Political independence by no means stopped the bleeding. New mechanisms of exploitation replaced the old, and the United States supplanted England as the dominant imperial power. But unequal exchange, financial dependence, the industrial and technical monopolies of the U.S. oligopolies, and the International Monetary Fund yielded the same result. Latin America gave and the rich countries took. When trouble reared its head, that is, when the workers and peasants demanded their due or when a populist government tried to restrain capital’s rapaciousness and develop internal markets and diverse economies, military force was ready at hand, local if possible and foreign if need be. Galeano provides a fascinating account of Paraguay, which at the beginning of the nineteenth century was the only South American country independent of Europe. Under the guidance of autocratic nationalist leaders, Paraguay had built a strong and diversified economy and had little of the poverty so common among its neighbors. Such a bold autonomy was intolerable to England, so it engineered a war on Paraguay by Argentina, Brazil, and Uruguay. This bloodiest war in South American history left Paraguay ravaged and poor, and its effects linger to this day. Paraguay’s early leaders were denounced as bloodthirsty dictators, a view still held by modern historians. It is important that lessons useful to the poor be obliterated, and so they were. And are today.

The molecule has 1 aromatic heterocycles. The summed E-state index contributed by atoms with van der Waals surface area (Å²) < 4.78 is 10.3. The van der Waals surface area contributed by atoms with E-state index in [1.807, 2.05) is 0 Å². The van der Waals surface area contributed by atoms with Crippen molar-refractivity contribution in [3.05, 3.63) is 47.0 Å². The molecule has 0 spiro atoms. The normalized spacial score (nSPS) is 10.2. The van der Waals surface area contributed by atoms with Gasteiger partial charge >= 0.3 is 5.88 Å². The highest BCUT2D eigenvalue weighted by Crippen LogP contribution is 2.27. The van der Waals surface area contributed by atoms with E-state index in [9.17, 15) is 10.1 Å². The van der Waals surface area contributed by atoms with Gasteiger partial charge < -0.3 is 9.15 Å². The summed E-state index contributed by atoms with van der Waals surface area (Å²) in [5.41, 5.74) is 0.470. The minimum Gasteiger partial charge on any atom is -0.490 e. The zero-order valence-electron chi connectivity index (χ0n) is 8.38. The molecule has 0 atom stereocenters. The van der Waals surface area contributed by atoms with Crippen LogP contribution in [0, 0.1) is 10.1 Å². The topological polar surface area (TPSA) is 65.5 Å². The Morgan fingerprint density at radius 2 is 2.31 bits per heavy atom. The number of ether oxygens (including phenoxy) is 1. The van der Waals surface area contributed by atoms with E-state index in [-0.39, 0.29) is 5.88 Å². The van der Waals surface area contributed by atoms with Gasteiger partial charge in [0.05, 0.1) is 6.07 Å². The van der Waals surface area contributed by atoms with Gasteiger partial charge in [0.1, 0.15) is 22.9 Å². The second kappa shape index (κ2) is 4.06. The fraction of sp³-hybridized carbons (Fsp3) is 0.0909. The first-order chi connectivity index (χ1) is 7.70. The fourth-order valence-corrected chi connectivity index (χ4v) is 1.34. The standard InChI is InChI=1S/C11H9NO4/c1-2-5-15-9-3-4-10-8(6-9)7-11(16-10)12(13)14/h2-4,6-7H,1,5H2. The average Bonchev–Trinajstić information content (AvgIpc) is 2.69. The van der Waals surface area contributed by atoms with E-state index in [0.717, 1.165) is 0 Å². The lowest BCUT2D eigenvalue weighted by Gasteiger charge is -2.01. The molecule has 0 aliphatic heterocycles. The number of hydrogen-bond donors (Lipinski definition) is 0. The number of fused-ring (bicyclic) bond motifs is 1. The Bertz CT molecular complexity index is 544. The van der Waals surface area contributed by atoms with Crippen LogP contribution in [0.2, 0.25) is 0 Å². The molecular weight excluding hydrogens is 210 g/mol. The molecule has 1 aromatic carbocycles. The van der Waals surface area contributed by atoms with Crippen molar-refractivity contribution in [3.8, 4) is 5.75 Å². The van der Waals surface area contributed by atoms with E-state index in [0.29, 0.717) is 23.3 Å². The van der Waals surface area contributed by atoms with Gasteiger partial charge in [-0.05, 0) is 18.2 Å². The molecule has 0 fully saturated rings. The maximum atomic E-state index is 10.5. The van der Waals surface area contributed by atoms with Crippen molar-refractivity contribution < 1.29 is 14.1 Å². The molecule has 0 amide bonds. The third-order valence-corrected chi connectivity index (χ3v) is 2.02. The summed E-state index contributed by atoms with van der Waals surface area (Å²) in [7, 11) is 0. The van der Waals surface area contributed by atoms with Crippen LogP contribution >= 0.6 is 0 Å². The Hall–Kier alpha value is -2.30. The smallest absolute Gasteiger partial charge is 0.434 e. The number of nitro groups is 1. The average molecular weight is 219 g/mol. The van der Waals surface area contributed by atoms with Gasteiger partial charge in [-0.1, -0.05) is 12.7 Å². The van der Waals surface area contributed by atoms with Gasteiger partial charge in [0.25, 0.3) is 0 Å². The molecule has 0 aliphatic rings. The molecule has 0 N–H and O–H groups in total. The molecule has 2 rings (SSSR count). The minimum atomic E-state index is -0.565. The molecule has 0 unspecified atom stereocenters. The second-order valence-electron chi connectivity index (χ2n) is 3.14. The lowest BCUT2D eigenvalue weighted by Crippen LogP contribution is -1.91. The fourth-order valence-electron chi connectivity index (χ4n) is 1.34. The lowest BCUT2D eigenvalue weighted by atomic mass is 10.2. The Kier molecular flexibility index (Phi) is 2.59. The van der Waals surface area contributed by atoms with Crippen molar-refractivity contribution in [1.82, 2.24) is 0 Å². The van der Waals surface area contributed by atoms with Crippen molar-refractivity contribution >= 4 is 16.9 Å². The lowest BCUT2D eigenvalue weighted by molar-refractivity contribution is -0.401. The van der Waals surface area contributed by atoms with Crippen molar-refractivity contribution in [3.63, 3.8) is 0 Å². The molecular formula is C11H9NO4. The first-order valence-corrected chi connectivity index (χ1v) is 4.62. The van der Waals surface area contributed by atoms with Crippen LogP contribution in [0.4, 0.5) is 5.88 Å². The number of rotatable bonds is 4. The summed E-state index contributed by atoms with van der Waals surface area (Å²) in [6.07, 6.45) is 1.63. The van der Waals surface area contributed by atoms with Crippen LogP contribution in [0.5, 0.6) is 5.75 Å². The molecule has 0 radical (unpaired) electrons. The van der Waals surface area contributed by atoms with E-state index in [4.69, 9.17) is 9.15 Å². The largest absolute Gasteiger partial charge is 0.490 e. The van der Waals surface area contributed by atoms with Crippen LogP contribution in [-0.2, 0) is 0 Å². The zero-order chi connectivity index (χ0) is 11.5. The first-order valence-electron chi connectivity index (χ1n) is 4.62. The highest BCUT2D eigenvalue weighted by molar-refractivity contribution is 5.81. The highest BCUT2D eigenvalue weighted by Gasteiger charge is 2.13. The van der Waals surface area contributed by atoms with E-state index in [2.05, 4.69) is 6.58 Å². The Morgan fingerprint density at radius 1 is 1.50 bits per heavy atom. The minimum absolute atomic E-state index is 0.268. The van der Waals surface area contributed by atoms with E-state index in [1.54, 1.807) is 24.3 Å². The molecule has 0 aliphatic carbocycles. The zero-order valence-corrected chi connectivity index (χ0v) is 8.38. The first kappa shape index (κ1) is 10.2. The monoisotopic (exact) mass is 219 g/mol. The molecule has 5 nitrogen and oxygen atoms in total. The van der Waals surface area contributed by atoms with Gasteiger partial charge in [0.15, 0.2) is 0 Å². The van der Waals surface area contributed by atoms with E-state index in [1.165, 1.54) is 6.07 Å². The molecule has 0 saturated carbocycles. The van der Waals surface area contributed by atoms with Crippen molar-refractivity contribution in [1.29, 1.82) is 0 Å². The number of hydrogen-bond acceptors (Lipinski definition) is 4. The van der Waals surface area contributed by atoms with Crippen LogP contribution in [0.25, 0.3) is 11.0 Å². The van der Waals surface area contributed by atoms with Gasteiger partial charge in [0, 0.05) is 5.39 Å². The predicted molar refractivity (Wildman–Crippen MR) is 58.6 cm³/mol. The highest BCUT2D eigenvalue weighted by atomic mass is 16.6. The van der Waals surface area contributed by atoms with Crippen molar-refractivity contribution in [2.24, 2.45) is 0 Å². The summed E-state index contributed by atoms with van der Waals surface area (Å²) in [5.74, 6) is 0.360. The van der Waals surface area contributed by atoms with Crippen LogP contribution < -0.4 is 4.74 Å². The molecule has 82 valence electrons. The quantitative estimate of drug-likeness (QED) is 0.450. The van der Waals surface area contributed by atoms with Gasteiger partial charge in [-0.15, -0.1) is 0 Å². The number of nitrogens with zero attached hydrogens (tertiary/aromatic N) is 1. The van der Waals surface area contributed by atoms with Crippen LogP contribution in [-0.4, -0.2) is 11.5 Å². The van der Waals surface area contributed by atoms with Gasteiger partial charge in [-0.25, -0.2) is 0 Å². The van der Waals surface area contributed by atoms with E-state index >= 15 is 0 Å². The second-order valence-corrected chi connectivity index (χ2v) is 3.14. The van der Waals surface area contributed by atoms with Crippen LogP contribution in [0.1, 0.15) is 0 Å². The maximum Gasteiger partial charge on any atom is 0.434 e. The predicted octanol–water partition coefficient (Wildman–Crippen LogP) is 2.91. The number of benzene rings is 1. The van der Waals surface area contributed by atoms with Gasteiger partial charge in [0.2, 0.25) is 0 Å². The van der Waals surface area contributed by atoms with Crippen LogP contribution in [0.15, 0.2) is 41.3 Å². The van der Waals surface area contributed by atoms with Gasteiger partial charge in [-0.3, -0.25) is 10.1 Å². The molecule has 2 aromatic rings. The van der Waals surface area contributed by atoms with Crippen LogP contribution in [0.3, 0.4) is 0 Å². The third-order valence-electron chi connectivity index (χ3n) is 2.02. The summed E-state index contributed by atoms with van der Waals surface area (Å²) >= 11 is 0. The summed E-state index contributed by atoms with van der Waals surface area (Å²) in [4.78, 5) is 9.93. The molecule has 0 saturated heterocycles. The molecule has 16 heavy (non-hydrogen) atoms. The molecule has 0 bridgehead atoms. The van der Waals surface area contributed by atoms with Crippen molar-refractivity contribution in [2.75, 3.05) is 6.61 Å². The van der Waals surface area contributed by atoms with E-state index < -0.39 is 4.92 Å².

Some critics have argued that Galeano’s view is overly pessimistic; Latin America’s losing streak never ends. But this is not true. He is encouraged by revolts, wherever and whenever they have occurred. Indians rebelled, slaves revolted, peasants took back their land, workers struck, revolutionaries took to the mountains and jungles. Like Túpac Amaru, most were defeated. Their resistance lived on in the popular imagination, however, waiting for some propitious moment to take wing in the actions of others. The Cuban revolution, for example, has sustained itself against all odds, a shining light for all those who hunger for liberation.
Galeano reminds us that “The ghosts of all the revolutions that have been strangled or betrayed through Latin America’s tortured history emerge in the new experiments, as if the present had been foreseen and begotten by the contradictions of the past. History is a prophet who looks back: because of what was, and against what was, it announces what will be.” Maybe Hugo Chávez, so much the embodiment of what we socialists hope will be, was thinking of this passage when he gave Barack Obama this most appropriate gift.